Stephen Glass — yes, that Stephen Glass, of “Shattered Glass” infamy — has been touched by God. I don’t know how else to put it. No spoiler alerts, so just read this.
Last January, not long after the young Internet genius Aaron Swartz committed suicide, civil-liberties lawyer Harvey Silverglate wrote powerfully about the abusive prosecutorial tactics that may have led to his death.
Swartz faced a lengthy federal prison sentence for downloading academic articles at MIT without authorization. Even though the publisher, JSTOR, declined to press charges, U.S. Attorney Carmen Ortiz brought a case agains Swartz under the Computer Fraud and Abuse Act. As Silverglate put it, the law is “a notoriously broad statute enacted by Congress seemingly to criminalize any use of a computer to do something that could be deemed bad.”
Silverglate’s article was republished in Media Nation with the permission of Massachusetts Lawyers Weekly, where it originally appeared. And it was far and away the most viewed article in Media Nation in 2013.
Today we present Media Nation’s top 10 posts for 2013, based on statistics compiled by WordPress.com. They represent a range of topics — from the vicissitudes of talk radio to a media conflict of interest, from Rolling Stone’s controversial cover image of accused Boston Marathon bomber Dzhokhar Tsarnaev to the sad, sudden death of The Boston Phoenix.
The top 10 is by no means representative of the year in media. Certainly the biggest story about journalism in 2013 involved the National Security Agency secrets revealed by Edward Snowden to The Guardian and The Washington Post — a story that did not make the cut at Media Nation.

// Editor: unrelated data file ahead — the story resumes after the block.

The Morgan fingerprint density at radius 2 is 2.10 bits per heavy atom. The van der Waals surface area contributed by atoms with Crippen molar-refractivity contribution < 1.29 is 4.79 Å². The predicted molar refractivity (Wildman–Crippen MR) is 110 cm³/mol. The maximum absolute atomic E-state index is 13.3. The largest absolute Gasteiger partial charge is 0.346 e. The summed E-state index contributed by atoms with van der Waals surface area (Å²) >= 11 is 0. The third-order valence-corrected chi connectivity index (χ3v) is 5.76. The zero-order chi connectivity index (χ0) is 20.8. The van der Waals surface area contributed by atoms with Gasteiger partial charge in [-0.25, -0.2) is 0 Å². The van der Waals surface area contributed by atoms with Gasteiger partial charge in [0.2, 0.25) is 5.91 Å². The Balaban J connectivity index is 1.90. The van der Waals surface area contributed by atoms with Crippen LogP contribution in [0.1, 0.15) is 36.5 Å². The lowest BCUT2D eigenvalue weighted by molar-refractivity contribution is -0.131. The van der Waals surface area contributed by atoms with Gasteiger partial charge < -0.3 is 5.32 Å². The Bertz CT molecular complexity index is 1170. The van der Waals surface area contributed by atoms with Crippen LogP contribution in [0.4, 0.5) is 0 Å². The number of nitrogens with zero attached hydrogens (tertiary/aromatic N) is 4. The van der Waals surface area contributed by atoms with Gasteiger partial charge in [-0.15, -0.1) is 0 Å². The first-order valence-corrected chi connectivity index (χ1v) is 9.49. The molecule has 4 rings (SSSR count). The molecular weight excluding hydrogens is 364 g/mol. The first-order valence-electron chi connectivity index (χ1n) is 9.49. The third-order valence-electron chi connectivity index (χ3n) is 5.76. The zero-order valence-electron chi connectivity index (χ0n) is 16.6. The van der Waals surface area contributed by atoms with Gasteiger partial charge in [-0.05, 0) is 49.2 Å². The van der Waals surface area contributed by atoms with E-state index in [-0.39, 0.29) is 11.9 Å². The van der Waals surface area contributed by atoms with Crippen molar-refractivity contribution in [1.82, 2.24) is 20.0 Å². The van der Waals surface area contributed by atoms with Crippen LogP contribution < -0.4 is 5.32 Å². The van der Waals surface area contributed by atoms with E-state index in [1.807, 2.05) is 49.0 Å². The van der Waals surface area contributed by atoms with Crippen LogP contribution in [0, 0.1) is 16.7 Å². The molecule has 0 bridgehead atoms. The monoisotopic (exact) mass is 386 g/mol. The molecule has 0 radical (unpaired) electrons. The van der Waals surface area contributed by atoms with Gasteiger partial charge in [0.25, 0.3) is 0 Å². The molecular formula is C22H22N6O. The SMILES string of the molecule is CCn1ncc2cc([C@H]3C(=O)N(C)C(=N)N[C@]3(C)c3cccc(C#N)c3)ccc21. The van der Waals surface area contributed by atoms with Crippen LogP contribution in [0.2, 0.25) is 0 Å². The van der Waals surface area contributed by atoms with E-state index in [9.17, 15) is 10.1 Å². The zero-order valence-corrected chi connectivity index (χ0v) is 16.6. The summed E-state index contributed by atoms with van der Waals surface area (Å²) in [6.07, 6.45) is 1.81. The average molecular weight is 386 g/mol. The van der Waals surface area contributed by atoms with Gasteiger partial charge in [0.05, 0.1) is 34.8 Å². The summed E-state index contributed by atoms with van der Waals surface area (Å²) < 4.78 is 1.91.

Here, then, is our unrepresentative sample for the past 12 months.
1. Harvey Silverglate on the Aaron Swartz case (Jan. 24). Few people were more qualified to weigh in on U.S. Attorney Ortiz’s abusive tactics than Silverglate, my friend and occasional collaborator, who several years ago wrote “Three Felonies a Day,” a book on how the federal justice system has spun out of control. But Silverglate’s take wasn’t the only article about Swartz to generate interest in Media Nation. The aftermath of Swartz’s suicide also came in at No. 11 (“The Globe turns up the heat on Carmen Ortiz,” Jan. 11) and No. 13 (“Aaron Swartz, Carmen Ortiz and the meaning of justice,” Jan. 14). In a bit of poetic justice, a project Swartz was working on at the time of his death — software that allows whistleblowers to submit documents without being identified — was unveiled by The New Yorker just several months after his suicide.
2. The New Republic’s new owner crosses a line (Jan. 28). A little more than a year ago, the venerable New Republic was saved by Chris Hughes, a co-founder of Facebook who is using some of his fortune to restore the magazine to relevance and fiscal health. But he crossed an ethical line last January when he took part in an interview with President Obama, whose campaign he had worked on, and tossed a series of softball questions his way. At the time I wrote that Hughes was guilty of “no more than a minor misstep.” So how did it rise to No. 2? It turns out that a number of right-leaning websites picked up on it, bringing a considerable amount of traffic to Media Nation that I normally don’t receive.
3. Dailies go wild over sports controversies (Aug. 30). Four months after publishing this item, I find it hard to make heads or tails of what was going on. But essentially Globe-turned-Herald sportswriter Ron Borges contributed to a Rolling Stone article on the Aaron Hernandez murder case, which generated some tough criticism from both the Globe and the well-known blog Boston Sports Media Watch. That was followed almost immediately by a Globe article on the ratings collapse of sports radio station WEEI (AM 850), which brought yet more tough talk from, among others, ’EEI morning co-host Gerry Callahan, who also happens to write a column for the Herald. Yes, Boston is a small town.
4. Rolling Stone’s controversial cover (July 17). I thought it was brilliant. I still do. The accusion that Rolling Stone was trying to turn Dzhokhar Tsarnaev into some sort of pop-culture hero is absurd and offensive — and not borne out by the well-reported article that the cover was designed to illustrate.
5. Glenn Ordway walks the ratings plank (Feb. 14). Ordway built sports talker WEEI into a ratings monster only to see its numbers crater in the face of competition from the Sports Hub (WBZ-FM, 98.5). Ordway was by no means the problem with WEEI. But station management decided it could no longer afford his $500,000 contract, and so that was it for the Big O.